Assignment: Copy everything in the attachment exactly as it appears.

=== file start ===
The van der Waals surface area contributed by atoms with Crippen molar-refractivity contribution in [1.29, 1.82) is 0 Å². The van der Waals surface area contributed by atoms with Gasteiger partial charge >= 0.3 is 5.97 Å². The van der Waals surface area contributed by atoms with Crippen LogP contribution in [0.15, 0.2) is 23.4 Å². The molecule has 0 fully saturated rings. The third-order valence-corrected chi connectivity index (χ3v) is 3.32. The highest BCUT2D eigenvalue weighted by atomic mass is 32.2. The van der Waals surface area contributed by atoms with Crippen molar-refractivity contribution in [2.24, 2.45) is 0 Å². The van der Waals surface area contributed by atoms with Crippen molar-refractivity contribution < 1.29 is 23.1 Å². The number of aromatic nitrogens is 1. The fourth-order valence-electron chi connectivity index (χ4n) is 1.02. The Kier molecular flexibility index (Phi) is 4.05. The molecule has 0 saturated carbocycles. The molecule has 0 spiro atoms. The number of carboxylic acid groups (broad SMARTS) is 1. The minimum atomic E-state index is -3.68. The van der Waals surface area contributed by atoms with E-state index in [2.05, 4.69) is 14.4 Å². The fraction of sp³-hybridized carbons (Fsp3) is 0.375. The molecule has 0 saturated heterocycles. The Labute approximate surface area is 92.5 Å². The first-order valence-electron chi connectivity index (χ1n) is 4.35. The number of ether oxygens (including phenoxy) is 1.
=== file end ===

The van der Waals surface area contributed by atoms with Crippen molar-refractivity contribution in [1.29, 1.82) is 0 Å². The van der Waals surface area contributed by atoms with Gasteiger partial charge >= 0.3 is 5.97 Å². The van der Waals surface area contributed by atoms with Crippen LogP contribution in [0.15, 0.2) is 23.4 Å². The molecule has 0 fully saturated rings. The third-order valence-corrected chi connectivity index (χ3v) is 3.32. The highest BCUT2D eigenvalue weighted by atomic mass is 32.2. The van der Waals surface area contributed by atoms with Crippen molar-refractivity contribution in [2.24, 2.45) is 0 Å². The van der Waals surface area contributed by atoms with Crippen molar-refractivity contribution < 1.29 is 23.1 Å². The number of aromatic nitrogens is 1. The fourth-order valence-electron chi connectivity index (χ4n) is 1.02. The Kier molecular flexibility index (Phi) is 4.05. The molecule has 0 saturated carbocycles. The molecule has 0 spiro atoms. The number of carboxylic acid groups (broad SMARTS) is 1. The minimum atomic E-state index is -3.68. The van der Waals surface area contributed by atoms with E-state index in [2.05, 4.69) is 14.4 Å². The fraction of sp³-hybridized carbons (Fsp3) is 0.375. The molecule has 0 saturated heterocycles. The Labute approximate surface area is 92.5 Å². The first-order valence-electron chi connectivity index (χ1n) is 4.35. The number of ether oxygens (including phenoxy) is 1.